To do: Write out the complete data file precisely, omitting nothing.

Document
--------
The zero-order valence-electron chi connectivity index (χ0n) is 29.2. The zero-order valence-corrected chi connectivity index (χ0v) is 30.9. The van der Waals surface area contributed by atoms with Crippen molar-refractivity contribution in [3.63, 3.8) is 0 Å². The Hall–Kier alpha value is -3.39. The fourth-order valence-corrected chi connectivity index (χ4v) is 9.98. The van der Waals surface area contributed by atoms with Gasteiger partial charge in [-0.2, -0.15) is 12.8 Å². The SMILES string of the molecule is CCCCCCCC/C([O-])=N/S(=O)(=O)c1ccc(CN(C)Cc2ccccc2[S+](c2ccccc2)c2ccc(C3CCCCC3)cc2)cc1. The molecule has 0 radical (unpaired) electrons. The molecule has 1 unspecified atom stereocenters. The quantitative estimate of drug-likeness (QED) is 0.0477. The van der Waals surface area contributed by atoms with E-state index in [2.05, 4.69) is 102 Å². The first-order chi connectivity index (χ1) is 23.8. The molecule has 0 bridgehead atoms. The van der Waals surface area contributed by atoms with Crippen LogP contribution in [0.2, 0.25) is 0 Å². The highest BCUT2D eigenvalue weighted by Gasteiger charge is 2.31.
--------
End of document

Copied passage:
The zero-order valence-electron chi connectivity index (χ0n) is 29.2. The zero-order valence-corrected chi connectivity index (χ0v) is 30.9. The van der Waals surface area contributed by atoms with Crippen molar-refractivity contribution in [3.63, 3.8) is 0 Å². The Hall–Kier alpha value is -3.39. The fourth-order valence-corrected chi connectivity index (χ4v) is 9.98. The van der Waals surface area contributed by atoms with Gasteiger partial charge in [-0.2, -0.15) is 12.8 Å². The SMILES string of the molecule is CCCCCCCC/C([O-])=N/S(=O)(=O)c1ccc(CN(C)Cc2ccccc2[S+](c2ccccc2)c2ccc(C3CCCCC3)cc2)cc1. The molecule has 0 radical (unpaired) electrons. The molecule has 1 unspecified atom stereocenters. The quantitative estimate of drug-likeness (QED) is 0.0477. The van der Waals surface area contributed by atoms with E-state index in [2.05, 4.69) is 102 Å². The first-order chi connectivity index (χ1) is 23.8. The molecule has 0 bridgehead atoms. The van der Waals surface area contributed by atoms with Crippen LogP contribution in [0.2, 0.25) is 0 Å². The highest BCUT2D eigenvalue weighted by Gasteiger charge is 2.31.